SANTA CRUZ, January 28, 2014 — During America’s quadrennial presidential elections, the population finds itself increasingly buried under an expensive avalanche of advertising and promotion by the Democratic and Republican parties. The desired outcome of this dogmatic barrage is to bully the voting public into a desperate choice, one they will likely make out of fear, rather than preference.
While America has at least four viable political parties (and several others on the horizon) which run candidates for President, the desired outcome for the two wealthiest entities is that these other choices remain in the dark, unknown to Americans who might upset the oligarchy by actually voting for them.
When any of these other parties approaches respectability, or even so much as presses for involvement in panels, debates, or televised political advertisements, they are quickly attacked and snuffed out by the corporate attack dogs beholden to the Democrats and Republicans. The rules are rigged, versions of the narrative which differ from the status quo are stamped out, and the televised spectacle of presidential debates becomes little more than paid advertising for the two parties who prop up and protect concentrated wealth and power in America.
When Libertarian or Green Party candidates have attempted to attend these so-called debates, even as ticket holding members of the audience, they have been detained, arrested, and kept out of sight until the events are over. If the mere presence of a different point of view is enough to trigger such a response from the two corporate parties, it is no wonder that America’s presidential elections have become a shell game, played by the wealthy, dressed up and presented to a trusting public as a real civic event.
With the CDP (committee on presidential debates), a bipartisan group which nobody elected and has no charter from the American voters, calling the shots, the moderators, questions, and tenor of the debates are scripted and controlled from start to finish. It has become a mesmerizing, if completely fallacious, television event, bent on fostering a feeling of resignation among its audience. At the end of it all, if the production is a success, most potential voters have decided they do not care for either choice presented to them as their only options, or that, in the areas where they live, their vote will not count. These voices fall silent, their votes never cast. The remaining players dig in to their ideological foxholes and prepare for the mudslinging to follow. What is promised as a debate ends up being little more than savvy political theater, and every four years, fewer people decide to even show up on election day.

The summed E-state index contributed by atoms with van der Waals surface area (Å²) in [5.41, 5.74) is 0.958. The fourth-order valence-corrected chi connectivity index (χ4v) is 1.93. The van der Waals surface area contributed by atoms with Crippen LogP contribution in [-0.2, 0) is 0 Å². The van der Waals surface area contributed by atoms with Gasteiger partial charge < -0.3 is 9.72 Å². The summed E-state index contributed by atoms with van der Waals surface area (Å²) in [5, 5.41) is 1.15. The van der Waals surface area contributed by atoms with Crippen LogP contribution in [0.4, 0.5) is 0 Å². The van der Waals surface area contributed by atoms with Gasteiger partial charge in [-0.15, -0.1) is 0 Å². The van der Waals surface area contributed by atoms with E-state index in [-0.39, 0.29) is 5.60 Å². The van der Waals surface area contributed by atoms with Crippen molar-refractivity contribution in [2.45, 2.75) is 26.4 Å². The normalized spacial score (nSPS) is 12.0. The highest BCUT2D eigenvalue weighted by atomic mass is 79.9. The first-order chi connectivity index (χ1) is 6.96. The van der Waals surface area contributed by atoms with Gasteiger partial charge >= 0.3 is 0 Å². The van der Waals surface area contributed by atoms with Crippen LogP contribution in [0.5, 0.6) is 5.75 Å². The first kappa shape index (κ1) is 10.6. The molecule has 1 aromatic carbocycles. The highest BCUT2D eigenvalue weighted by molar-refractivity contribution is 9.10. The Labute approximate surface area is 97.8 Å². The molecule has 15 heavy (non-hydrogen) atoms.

Voting is one of the most important things a citizen can do. When so much labor and expense is used to marginalize the majority of potential voters, the important questions are never asked, and those who would seek to lead are never called to account for their prior record or statements on the important issues of the time. It is a joke, an exercise in subjugation, and it never serves the public.
It is time for Americans to realize they are only being shown half of the electoral landscape. It may take decades for the Greens or Libertarians to field campaigns which could land a candidate in the oval office, but the days of censoring them out of the conversation must end. Their presence on any debate stage can only be positive. It will broaden the discussion, and foster real debate on the issues. The Democratic party will no longer have the luxury of assuming that progressives will vote for their candidate, and the same would be true of the Republicans and Libertarians.
Each year, there are candidates on American ballots who are never allowed to speak or participate in the election process on the same stage as the two wealthy parties. Every election cycle, Americans are overwhelmed with doctrine while the real issues are obfuscated.
It happens because we let it and it happens because we live in a culture which values wealth over substance. It is up to us to change it.
Russ Rankin writes about hockey, music & politics. You can find him on Facebook and follow him on Twitter. He also sings for Good Riddance and Only Crime. Find out what he’s up to by checking out his website.